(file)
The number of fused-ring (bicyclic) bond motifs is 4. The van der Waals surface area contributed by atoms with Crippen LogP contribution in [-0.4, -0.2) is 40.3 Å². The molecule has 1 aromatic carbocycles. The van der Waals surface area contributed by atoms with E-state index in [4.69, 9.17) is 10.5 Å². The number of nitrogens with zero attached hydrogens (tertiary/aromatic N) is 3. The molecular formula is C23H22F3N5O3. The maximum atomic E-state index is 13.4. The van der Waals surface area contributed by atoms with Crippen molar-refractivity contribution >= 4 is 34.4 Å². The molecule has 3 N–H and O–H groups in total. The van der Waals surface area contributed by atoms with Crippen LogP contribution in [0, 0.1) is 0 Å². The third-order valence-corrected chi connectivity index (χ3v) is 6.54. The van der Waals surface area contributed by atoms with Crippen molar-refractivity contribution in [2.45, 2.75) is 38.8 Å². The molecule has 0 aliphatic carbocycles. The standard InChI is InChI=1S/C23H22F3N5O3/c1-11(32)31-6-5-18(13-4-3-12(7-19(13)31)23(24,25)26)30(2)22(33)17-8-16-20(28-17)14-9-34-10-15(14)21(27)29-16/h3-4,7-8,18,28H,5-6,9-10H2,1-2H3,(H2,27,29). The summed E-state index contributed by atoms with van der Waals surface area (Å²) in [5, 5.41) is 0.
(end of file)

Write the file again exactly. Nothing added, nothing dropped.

The number of fused-ring (bicyclic) bond motifs is 4. The van der Waals surface area contributed by atoms with Crippen LogP contribution in [-0.4, -0.2) is 40.3 Å². The molecule has 1 aromatic carbocycles. The van der Waals surface area contributed by atoms with E-state index in [4.69, 9.17) is 10.5 Å². The number of nitrogens with zero attached hydrogens (tertiary/aromatic N) is 3. The molecular formula is C23H22F3N5O3. The maximum atomic E-state index is 13.4. The van der Waals surface area contributed by atoms with Crippen molar-refractivity contribution >= 4 is 34.4 Å². The molecule has 3 N–H and O–H groups in total. The van der Waals surface area contributed by atoms with Crippen LogP contribution in [0, 0.1) is 0 Å². The third-order valence-corrected chi connectivity index (χ3v) is 6.54. The van der Waals surface area contributed by atoms with Crippen molar-refractivity contribution in [2.45, 2.75) is 38.8 Å². The molecule has 0 aliphatic carbocycles. The standard InChI is InChI=1S/C23H22F3N5O3/c1-11(32)31-6-5-18(13-4-3-12(7-19(13)31)23(24,25)26)30(2)22(33)17-8-16-20(28-17)14-9-34-10-15(14)21(27)29-16/h3-4,7-8,18,28H,5-6,9-10H2,1-2H3,(H2,27,29). The summed E-state index contributed by atoms with van der Waals surface area (Å²) in [5, 5.41) is 0.